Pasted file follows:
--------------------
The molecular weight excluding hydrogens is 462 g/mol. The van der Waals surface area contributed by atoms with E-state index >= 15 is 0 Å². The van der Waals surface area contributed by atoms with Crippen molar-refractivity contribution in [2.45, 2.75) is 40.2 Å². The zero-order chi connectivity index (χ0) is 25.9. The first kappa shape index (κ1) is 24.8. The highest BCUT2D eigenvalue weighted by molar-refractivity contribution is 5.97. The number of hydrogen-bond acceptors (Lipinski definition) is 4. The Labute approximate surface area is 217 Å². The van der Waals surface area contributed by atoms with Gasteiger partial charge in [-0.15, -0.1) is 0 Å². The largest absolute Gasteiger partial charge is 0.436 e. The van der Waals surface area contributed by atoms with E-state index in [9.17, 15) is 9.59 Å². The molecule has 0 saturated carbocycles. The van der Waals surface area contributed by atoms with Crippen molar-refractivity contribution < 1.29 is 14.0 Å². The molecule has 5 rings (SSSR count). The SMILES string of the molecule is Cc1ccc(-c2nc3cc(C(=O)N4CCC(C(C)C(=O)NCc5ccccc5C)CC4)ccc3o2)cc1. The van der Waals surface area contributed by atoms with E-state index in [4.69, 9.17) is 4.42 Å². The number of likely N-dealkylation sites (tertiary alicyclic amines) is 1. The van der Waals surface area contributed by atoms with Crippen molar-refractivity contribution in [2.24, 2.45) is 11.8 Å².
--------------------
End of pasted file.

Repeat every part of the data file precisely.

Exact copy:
The molecular weight excluding hydrogens is 462 g/mol. The van der Waals surface area contributed by atoms with E-state index >= 15 is 0 Å². The van der Waals surface area contributed by atoms with Crippen molar-refractivity contribution in [2.45, 2.75) is 40.2 Å². The zero-order chi connectivity index (χ0) is 25.9. The first kappa shape index (κ1) is 24.8. The highest BCUT2D eigenvalue weighted by molar-refractivity contribution is 5.97. The number of hydrogen-bond acceptors (Lipinski definition) is 4. The Labute approximate surface area is 217 Å². The van der Waals surface area contributed by atoms with Gasteiger partial charge in [-0.15, -0.1) is 0 Å². The largest absolute Gasteiger partial charge is 0.436 e. The van der Waals surface area contributed by atoms with E-state index in [9.17, 15) is 9.59 Å². The molecule has 0 saturated carbocycles. The van der Waals surface area contributed by atoms with Crippen molar-refractivity contribution < 1.29 is 14.0 Å². The molecule has 5 rings (SSSR count). The SMILES string of the molecule is Cc1ccc(-c2nc3cc(C(=O)N4CCC(C(C)C(=O)NCc5ccccc5C)CC4)ccc3o2)cc1. The van der Waals surface area contributed by atoms with E-state index in [4.69, 9.17) is 4.42 Å². The number of likely N-dealkylation sites (tertiary alicyclic amines) is 1. The van der Waals surface area contributed by atoms with Crippen molar-refractivity contribution in [2.24, 2.45) is 11.8 Å².